Simon lives a boring life in the underground village of Jeeha, where his main job day in and day out is to dig tunnels. His close friend Kamina, however, longs to bust out of their oppressive existence and reach the surface world where open skies and adventure await! One day, during his usual digs, Simon discovers a robot with a big face buried amongst the rocks. No sooner has he shown Kamina his mysterious find when two beings from the surface crash land into Jeeha Village - one is a gun-toting woman calling herself Yoko and the other is a terrifying mecha piloted by a Beastman! Seeing their chance to escape village drudgery, Kamina rallies Simon and Yoko to defeat the invader using their new robot, Lagann. However, upon breaking out onto the surface world, Simon, Kamina, and Yoko encounter enemies more powerful than they could have envisioned. Their fight for adventure just turned into a war for the survival of the human race - will their lust for freedom hold out against such terrible odds?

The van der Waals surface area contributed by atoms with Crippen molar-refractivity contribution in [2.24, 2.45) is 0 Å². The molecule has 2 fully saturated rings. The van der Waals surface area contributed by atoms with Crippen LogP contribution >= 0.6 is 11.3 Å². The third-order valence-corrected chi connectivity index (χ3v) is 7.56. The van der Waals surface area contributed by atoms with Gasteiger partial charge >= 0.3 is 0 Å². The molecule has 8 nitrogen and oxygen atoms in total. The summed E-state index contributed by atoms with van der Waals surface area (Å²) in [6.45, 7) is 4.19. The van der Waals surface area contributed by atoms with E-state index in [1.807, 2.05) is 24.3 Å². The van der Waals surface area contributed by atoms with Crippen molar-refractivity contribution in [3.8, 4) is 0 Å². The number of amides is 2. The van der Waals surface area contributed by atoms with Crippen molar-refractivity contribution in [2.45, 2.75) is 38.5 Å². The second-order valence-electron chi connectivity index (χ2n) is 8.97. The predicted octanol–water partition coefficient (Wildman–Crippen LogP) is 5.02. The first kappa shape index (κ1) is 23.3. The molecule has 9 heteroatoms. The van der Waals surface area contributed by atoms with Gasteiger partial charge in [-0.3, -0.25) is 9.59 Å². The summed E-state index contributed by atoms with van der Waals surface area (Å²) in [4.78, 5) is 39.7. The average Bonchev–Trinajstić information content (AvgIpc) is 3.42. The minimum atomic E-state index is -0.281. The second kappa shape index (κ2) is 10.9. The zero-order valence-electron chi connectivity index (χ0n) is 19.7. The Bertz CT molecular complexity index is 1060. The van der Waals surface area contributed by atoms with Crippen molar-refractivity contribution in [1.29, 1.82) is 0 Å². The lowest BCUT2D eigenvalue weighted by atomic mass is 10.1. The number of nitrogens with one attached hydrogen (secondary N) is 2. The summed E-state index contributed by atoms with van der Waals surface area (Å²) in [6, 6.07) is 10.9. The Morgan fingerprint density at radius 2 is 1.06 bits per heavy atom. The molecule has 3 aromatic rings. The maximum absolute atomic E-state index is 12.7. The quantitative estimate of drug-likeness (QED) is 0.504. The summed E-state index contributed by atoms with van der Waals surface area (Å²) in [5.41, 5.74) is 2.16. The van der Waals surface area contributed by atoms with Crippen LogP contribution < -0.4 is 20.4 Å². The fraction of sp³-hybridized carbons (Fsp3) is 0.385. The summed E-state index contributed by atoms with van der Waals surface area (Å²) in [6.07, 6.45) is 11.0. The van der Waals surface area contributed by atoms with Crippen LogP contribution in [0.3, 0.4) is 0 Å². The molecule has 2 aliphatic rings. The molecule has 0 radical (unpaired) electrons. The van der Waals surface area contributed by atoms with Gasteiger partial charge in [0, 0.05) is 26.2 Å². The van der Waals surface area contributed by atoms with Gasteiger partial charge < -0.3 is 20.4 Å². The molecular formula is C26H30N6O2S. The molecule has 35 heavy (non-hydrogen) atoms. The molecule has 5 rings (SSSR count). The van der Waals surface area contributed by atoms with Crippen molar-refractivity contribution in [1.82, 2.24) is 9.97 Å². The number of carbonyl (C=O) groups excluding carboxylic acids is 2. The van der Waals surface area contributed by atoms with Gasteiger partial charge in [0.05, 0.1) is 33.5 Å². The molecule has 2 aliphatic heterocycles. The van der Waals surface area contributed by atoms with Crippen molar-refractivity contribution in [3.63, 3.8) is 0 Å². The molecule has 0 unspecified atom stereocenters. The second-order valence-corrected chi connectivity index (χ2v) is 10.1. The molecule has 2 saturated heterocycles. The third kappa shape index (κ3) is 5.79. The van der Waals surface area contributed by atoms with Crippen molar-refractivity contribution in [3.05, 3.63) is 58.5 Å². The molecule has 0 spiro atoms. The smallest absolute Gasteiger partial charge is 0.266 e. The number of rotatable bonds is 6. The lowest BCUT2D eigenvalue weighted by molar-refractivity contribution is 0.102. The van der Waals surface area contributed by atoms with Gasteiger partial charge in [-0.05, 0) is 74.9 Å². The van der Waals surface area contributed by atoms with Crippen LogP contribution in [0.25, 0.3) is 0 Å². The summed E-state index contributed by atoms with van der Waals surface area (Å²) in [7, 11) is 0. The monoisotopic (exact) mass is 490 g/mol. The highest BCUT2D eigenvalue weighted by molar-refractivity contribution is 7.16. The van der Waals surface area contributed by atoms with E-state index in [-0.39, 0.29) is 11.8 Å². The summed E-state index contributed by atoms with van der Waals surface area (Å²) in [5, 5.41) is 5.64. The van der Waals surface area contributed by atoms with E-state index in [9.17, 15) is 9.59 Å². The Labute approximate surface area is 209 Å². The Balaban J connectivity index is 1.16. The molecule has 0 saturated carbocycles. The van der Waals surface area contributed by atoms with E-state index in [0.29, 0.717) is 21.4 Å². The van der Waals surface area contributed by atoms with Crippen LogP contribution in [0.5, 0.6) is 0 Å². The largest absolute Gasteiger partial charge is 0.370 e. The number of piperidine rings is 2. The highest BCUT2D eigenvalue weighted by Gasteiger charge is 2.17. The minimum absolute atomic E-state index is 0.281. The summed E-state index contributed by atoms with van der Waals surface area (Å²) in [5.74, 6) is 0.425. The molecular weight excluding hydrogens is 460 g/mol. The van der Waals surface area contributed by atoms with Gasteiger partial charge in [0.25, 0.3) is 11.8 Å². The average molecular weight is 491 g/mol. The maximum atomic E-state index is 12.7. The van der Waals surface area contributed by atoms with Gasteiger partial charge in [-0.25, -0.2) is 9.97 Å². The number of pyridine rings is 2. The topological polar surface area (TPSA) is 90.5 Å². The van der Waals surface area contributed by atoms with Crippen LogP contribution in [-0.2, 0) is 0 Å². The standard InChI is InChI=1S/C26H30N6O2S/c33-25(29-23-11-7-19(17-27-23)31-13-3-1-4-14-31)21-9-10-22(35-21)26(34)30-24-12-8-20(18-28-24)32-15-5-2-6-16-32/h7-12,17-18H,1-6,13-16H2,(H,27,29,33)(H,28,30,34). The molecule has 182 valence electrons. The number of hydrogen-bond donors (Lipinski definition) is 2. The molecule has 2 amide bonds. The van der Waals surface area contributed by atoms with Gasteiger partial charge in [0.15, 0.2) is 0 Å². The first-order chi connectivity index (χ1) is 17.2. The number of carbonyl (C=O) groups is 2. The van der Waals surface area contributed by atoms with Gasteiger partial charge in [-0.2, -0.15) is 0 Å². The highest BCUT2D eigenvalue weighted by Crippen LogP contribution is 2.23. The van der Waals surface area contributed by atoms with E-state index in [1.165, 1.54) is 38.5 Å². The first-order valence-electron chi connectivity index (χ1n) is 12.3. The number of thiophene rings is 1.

Bust Through the Heavens With Your Drill
I Said I'm Gonna Pilot That Thing!
Who Do You Think You Are, Having Two Faces!?
Having Lots of Faces Doesn't Make You Great!
I Don't Get It, Not One Bit!
Sit in the Hot Tub 'Til You're Sick
You're Gonna Do It!!
What, Exactly, Is a Human?
Who Is This Bro?
Simon, Hands Off
Yoko, Will You Do Me a Favor?